Ruminants grazing pasture rarely approach their genetic potential for meat, milk or wool production. There are wide differences also between plant species and between leaf, stem and inflorescence fractions in their capacity to sustain animal production. The relatively low productivity of grazing ruminants and the differences between plant components in nutritional value can be explained from an understanding of the factors that determine nutrient supply to the animal's tissue and the efficiency of metabolism. Nutrient supply to the tissues depends on Ii) the nutrient contents of the forage available, which varies between plant species, their component parts, their stage of maturity and the growing conditions; (ii) the pasture components actually selected by the animal which are influenced by ease of eating, taste, odour and tactile characteristics of the plant material available, its water content, the structure of the sward, the dimensions of the animal's incisor arcade and its previous experience; (iii) the amount of each selected component eaten, which is influenced by the potential of the animal to utilize nutrients, the capacity of the reticulo-rumen and factors that affect the rate of digestion and outflow of organic matter from the rumen, and the time spent in eating and ruminating activities; (iv) modifications of consumed nutrients by rumen microbes, particularly the extent of breakdown of plant protein and the relative proportions of volatile fatty acids produced; (v) the efficiency of biochemical reactions metabolising the absorbed nutrients. Although a great deal is known about the way each of these factors influence nutrient supply to grazing animals, the complexity of the interactions between them often makes it extremely difficult to identify the specific reasons for reduced performance in any particular situation. However, by integrating current concepts and knowledge using computer simulation techniques, the factors limiting nutrients supply to the animal's tissues can be determined and the value of alternative management strategies for improving animal productivity assessed.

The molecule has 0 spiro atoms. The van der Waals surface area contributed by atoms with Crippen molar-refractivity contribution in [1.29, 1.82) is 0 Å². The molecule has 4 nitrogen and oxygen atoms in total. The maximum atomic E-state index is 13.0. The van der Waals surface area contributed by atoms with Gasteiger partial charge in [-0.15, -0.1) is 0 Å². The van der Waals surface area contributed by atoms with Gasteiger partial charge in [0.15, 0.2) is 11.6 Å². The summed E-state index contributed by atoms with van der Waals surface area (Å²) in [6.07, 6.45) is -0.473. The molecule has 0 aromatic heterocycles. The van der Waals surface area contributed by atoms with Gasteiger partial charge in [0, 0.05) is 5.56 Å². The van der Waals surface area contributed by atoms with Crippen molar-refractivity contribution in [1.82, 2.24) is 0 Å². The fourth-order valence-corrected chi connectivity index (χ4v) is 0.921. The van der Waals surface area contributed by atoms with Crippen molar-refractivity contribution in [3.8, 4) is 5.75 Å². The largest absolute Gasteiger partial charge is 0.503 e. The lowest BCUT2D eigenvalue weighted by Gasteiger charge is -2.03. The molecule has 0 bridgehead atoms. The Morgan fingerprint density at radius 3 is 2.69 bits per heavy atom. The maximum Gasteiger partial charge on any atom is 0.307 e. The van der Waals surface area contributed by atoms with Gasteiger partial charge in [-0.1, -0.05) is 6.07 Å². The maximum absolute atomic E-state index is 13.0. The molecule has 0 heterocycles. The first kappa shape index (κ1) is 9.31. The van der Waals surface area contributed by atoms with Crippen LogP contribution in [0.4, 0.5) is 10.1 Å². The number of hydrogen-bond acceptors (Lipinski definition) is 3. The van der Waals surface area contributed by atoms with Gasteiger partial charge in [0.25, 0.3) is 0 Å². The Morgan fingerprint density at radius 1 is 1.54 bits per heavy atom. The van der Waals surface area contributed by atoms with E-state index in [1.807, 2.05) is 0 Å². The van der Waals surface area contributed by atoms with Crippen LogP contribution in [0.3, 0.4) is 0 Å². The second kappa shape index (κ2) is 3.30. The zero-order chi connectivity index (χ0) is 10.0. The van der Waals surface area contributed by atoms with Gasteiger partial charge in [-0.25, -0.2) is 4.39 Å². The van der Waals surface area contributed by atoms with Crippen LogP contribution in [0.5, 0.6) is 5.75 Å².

RW, Moore, WH McMillan, G Dockrill, and BW Dow

Proceedings of the New Zealand Society of Animal Production, Volume 49, , 281-284, 1989
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